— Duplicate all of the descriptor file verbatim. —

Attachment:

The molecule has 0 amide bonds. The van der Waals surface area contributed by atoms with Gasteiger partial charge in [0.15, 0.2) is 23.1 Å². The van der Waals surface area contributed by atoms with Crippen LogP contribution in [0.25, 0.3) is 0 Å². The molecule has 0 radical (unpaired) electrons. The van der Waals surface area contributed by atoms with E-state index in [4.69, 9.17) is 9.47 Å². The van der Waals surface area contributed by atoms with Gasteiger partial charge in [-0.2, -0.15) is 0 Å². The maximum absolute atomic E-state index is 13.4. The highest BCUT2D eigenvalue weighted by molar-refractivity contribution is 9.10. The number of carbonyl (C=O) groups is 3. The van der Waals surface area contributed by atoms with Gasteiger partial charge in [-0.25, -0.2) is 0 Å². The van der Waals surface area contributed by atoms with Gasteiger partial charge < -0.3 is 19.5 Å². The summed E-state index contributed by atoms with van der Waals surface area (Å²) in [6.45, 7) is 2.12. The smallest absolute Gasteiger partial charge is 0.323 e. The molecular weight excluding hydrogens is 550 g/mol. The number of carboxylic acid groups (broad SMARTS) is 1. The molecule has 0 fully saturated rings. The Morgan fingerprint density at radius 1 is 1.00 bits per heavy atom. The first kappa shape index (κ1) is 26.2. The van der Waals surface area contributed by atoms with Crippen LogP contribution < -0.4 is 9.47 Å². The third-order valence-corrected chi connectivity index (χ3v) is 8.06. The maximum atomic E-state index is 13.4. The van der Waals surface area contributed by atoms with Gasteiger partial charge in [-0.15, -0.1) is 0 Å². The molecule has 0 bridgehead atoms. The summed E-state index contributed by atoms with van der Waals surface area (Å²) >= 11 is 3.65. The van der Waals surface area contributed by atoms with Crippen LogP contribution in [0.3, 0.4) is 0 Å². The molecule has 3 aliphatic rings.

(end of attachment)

The molecule has 0 amide bonds. The van der Waals surface area contributed by atoms with Gasteiger partial charge in [0.15, 0.2) is 23.1 Å². The van der Waals surface area contributed by atoms with Crippen LogP contribution in [0.25, 0.3) is 0 Å². The molecule has 0 radical (unpaired) electrons. The van der Waals surface area contributed by atoms with E-state index in [4.69, 9.17) is 9.47 Å². The van der Waals surface area contributed by atoms with Gasteiger partial charge in [-0.2, -0.15) is 0 Å². The maximum absolute atomic E-state index is 13.4. The highest BCUT2D eigenvalue weighted by molar-refractivity contribution is 9.10. The number of carbonyl (C=O) groups is 3. The van der Waals surface area contributed by atoms with Gasteiger partial charge in [-0.25, -0.2) is 0 Å². The van der Waals surface area contributed by atoms with Gasteiger partial charge < -0.3 is 19.5 Å². The summed E-state index contributed by atoms with van der Waals surface area (Å²) in [6.45, 7) is 2.12. The smallest absolute Gasteiger partial charge is 0.323 e. The molecular weight excluding hydrogens is 550 g/mol. The number of carboxylic acid groups (broad SMARTS) is 1. The molecule has 0 fully saturated rings. The Morgan fingerprint density at radius 1 is 1.00 bits per heavy atom. The first kappa shape index (κ1) is 26.2. The van der Waals surface area contributed by atoms with Crippen LogP contribution < -0.4 is 9.47 Å². The third-order valence-corrected chi connectivity index (χ3v) is 8.06. The maximum atomic E-state index is 13.4. The van der Waals surface area contributed by atoms with Gasteiger partial charge in [-0.15, -0.1) is 0 Å². The molecule has 0 bridgehead atoms. The summed E-state index contributed by atoms with van der Waals surface area (Å²) >= 11 is 3.65. The van der Waals surface area contributed by atoms with Crippen LogP contribution in [0.3, 0.4) is 0 Å². The molecule has 3 aliphatic rings.